After trading between 16,000 and 18,000 for almost seven months, the Sensex breached the 19,000 mark in just 15 trading sessions after it crossed the 18,000 mark on September 12, 2012. Fuelled by reform initiatives of the government and liquidity in global markets, the Sensex has grown by 10 per cent over the last month.Also the SGX Nifty Futures for October closed at 5,831 as against Nifty closing of 5,787 on Thursday which hints that the markets may go up further in the current rally. However in the absence of support from economic growth fundamentals it is likely that the rally may not go too far, considering that in the past the markets have risen briskly but then have come down.
What began with diesel price hike and allowing FDI in multi-brand retail, is set to move ahead with government making clear that it will go ahead with the reform process.
However domestic action coinciding with quantitative easing by the US Federal Reserve has certainly acted to the advantage of Indian markets as can be seen from its relative outperformance. Against 10 per cent rise in the Indian markets over the last one month, premier indices in China, Brazil and Korea have risen by 2.4, 3.1 and 6.3 per cent respectively. Even the premier indices of Germany, US and UK have risen by 5, 3.4 and 3 per cent respectively. While the reform steps have pushed the markets, many argue that government’s moves are not strong enough. Recently KV Kamath, in an interview to The Indian Express said that government’s steps do not provide courage to corporate India to make investments. While the country is losing on clarification in policies — land and environment, there dramatic slowdown in infrastructure sector.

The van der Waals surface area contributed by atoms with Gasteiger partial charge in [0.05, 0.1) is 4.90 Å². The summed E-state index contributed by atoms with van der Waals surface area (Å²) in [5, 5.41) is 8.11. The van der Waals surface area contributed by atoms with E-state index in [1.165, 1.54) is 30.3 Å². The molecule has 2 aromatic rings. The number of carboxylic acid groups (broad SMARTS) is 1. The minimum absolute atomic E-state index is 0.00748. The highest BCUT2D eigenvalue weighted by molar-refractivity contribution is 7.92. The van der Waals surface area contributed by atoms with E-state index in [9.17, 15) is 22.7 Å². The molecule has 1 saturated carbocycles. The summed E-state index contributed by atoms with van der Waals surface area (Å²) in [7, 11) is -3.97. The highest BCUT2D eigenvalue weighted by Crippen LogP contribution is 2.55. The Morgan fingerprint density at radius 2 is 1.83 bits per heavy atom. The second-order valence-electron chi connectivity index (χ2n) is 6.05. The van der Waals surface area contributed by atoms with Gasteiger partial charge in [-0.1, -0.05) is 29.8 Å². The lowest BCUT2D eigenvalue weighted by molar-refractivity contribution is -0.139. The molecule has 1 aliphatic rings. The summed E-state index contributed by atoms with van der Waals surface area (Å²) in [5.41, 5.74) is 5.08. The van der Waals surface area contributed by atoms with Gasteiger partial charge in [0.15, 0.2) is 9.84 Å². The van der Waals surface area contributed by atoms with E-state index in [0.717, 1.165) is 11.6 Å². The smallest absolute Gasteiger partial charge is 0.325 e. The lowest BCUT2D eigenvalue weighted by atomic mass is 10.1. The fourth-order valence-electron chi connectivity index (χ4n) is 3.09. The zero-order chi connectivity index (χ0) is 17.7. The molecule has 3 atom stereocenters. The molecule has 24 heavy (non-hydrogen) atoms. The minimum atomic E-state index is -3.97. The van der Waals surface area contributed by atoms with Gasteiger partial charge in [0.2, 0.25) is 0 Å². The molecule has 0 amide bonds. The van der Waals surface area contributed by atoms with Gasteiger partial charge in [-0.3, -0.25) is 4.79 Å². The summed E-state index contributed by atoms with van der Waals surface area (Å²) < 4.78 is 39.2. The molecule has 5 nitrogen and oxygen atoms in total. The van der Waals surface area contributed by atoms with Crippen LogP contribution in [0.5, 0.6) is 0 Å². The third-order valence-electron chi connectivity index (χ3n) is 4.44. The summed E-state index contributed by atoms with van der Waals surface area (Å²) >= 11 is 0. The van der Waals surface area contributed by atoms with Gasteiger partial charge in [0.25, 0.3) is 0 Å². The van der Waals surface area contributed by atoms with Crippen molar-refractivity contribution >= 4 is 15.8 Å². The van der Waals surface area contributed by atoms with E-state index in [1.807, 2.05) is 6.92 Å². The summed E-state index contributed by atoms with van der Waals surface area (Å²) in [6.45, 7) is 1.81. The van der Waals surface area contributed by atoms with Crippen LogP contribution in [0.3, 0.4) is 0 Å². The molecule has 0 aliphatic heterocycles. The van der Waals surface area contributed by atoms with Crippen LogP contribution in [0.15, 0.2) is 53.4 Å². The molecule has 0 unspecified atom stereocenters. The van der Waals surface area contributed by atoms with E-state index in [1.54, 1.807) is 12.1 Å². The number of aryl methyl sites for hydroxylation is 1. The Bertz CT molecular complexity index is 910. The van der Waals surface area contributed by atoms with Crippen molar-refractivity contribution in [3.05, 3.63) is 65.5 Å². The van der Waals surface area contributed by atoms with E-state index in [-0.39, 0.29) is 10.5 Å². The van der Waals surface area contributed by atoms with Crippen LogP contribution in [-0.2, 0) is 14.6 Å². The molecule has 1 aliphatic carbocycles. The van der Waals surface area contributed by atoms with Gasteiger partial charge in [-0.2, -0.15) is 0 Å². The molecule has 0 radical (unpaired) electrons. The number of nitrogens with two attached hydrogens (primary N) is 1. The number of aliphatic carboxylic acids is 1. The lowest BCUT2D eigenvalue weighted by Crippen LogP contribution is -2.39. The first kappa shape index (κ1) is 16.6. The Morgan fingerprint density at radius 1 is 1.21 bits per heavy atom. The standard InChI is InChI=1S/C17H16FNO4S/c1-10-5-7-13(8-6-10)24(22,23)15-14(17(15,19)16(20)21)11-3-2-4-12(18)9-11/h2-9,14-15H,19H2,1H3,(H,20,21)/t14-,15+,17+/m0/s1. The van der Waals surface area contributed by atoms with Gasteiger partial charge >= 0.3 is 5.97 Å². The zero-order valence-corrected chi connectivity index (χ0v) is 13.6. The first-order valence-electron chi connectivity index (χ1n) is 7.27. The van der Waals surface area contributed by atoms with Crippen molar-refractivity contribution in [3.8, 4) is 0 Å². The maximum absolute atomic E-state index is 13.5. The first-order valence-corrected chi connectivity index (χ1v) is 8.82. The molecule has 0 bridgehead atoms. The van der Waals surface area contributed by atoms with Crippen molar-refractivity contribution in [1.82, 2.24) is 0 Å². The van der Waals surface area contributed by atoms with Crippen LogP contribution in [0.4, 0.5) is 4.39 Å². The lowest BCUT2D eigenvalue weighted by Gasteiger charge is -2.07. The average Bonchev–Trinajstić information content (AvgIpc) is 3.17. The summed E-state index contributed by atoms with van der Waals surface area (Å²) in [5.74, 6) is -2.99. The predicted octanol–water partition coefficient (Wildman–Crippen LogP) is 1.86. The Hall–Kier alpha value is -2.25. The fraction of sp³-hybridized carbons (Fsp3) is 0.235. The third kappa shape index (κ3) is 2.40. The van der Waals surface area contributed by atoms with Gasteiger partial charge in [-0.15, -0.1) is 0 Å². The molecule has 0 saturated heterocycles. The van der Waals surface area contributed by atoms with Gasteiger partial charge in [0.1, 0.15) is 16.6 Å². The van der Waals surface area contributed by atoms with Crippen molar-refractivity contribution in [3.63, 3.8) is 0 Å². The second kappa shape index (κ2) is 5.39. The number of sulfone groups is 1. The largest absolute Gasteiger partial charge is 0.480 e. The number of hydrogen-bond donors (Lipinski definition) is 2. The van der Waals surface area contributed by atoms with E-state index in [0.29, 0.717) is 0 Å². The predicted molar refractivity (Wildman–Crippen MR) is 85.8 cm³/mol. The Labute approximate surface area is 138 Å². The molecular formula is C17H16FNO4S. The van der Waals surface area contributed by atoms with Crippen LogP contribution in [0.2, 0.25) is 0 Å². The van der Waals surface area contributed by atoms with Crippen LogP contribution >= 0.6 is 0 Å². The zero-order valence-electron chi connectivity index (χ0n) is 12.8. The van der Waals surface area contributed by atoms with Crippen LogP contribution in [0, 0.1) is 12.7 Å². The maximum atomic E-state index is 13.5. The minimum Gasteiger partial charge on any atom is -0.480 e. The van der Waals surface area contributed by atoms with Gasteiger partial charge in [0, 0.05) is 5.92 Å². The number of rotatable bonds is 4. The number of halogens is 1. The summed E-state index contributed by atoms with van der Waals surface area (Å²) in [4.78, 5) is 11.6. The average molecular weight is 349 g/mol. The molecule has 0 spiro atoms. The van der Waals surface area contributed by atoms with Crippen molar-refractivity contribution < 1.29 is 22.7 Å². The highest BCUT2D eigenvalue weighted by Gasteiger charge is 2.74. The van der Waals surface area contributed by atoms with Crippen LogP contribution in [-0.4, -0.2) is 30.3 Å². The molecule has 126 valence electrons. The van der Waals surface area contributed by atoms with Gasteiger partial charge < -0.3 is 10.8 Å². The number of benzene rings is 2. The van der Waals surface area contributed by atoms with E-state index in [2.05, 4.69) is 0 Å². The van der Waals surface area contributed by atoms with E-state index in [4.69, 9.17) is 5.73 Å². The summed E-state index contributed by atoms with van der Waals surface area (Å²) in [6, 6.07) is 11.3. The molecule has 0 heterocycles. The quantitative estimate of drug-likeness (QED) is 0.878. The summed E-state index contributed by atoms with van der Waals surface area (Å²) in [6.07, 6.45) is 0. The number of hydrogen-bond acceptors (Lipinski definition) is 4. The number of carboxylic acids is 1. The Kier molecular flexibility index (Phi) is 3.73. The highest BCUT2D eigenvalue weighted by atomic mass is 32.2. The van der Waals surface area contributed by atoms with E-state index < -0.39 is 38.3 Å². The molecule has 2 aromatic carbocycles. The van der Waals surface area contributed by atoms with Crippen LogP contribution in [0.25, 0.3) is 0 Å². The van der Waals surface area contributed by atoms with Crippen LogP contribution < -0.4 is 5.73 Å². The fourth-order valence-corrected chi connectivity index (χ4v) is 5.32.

Thus if the real economy does not take-off, the sustenance of market rally will remain under question.
There are others who feel that while the rally is supported by strong FII inflow, valuations do not look cheap as Indian markets trading at a premium to most of their peers.
Sandeep is a Senior Assistant Editor based in Mumbai.